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SALZBURG FESTIVAL BLOG

A Fresh Anton Bruckner Tradition

22 JUL 2014

by FESTSPIELKIEBITZ  17:05 h;
published in: Concert

Anton Bruckner drawn by Ferry Bératon, 1890
A glowing admirer of Wagner, Bruckner was counted among the progressive “New Germans”, which, however, did not stop him from adhering stubbornly to the genre of the symphony, which he shaped into a new musical type – one that has surprisingly little to do with Wagner. The development of themes from mysterious murmurings, complex contrapuntal cross-references, a hearty joy of music-making, sublime chorales and more – all that, cast into enormous augmenting waves, forms a monumental musical architecture full of wholehearted expressivity, sudden abysses, spiritual overtones and episodes of shocking modernism. 
The “First” will be performed in its Linz version by the ORF Radio Symphony Orchestra Vienna under Cornelius Meister. More than 20 years after completing the original version, Bruckner revised his First Symphony in C-Minor in many details. In Salzburg, however, the original version will be heard. The RSO juxtaposes the work, which was strongly influenced by Viennese Classicism, with two works by Marc-André Dalbavie (August 9, 2014, 7:30 pm at the Felsenreitschule).
With Bernard Haitink, one of the most accomplished Bruckner conductors makes an appearance. The maestro has recorded the complete Bruckner symphonies on CD, some of them several times. Together with the Bavarian Radio Symphony Orchestra he will dedicate himself to the “masterwork of counterpoint,” as Bruckner himself called his Symphony No. 5 (July 29, 2014, 9:00 pm, Großes Festspielhaus).
On August 25, 2014 Christoph Eschenbach interprets the Symphony No. 7 with the Gustav Mahler Youth Orchestra at the Großes Festspielhaus at 9:00 pm – the work that brought Bruckner his long-awaited breakthrough as a composer.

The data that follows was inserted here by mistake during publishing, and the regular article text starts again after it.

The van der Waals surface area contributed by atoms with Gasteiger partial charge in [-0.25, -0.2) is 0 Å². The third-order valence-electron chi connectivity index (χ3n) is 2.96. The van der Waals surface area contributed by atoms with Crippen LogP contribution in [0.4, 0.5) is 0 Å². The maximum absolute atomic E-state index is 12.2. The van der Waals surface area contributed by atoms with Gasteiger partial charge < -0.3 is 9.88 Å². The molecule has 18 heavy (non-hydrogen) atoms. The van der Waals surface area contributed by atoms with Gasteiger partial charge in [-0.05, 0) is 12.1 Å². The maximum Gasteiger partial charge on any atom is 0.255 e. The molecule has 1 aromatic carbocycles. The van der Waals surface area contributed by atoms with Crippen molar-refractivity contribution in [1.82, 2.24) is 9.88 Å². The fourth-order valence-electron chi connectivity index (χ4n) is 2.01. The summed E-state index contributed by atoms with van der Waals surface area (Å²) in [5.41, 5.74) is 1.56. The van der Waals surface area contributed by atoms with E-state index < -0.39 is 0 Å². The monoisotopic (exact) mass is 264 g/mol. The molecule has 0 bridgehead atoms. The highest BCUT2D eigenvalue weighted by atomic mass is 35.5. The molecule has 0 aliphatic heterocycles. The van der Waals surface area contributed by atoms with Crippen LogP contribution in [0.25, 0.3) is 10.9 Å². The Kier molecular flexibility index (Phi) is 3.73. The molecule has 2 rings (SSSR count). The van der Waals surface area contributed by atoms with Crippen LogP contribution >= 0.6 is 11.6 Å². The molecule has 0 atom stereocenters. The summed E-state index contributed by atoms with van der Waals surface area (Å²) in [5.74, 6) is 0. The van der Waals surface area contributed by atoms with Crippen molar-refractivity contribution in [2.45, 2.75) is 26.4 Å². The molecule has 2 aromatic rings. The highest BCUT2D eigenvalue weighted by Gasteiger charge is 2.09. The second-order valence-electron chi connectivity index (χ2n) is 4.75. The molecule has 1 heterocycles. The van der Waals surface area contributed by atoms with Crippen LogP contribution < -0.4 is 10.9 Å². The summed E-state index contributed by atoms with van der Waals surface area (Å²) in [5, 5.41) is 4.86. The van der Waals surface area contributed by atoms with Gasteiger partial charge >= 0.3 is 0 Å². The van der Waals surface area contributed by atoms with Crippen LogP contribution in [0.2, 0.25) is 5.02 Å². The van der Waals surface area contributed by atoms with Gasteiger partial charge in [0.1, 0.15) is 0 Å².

The massive Symphony No. 9, which Bruckner left unfinished, gave a glimpse of the future of mankind when it was premiered in 1932. Christoph von Dohnányi and the Philharmonia Orchestra, whose Honorary Conductor for Life he is, will surely bring this last of the “symphonic boa constrictors” – as Johannes Brahms dismissively called Bruckner’s symphonies – into its most consummate form. (August 7, 2014, 8:00 pm, Großes Festspielhaus).  

Apart from Bruckner’s Third Symphony, the Vienna Philharmonic dedicates itself to those four symphonies premiered by the orchestra itself in Vienna during the composer’s lifetime: the Second, Fourth, Sixth and Eighth Symphonies. Daniel Barenboim, Riccardo Chailly, Daniele Gatti, Philippe Jordan and Riccardo Muti take the podium to lead the Vienna Philharmonic.

Surely, a more beautiful homage to one of the most innovative composers of his time cannot be imagined! If you wish to lose yourself in Bruckner’s world by listening to wonderful concerts with fabulous artists, secure your tickets now!

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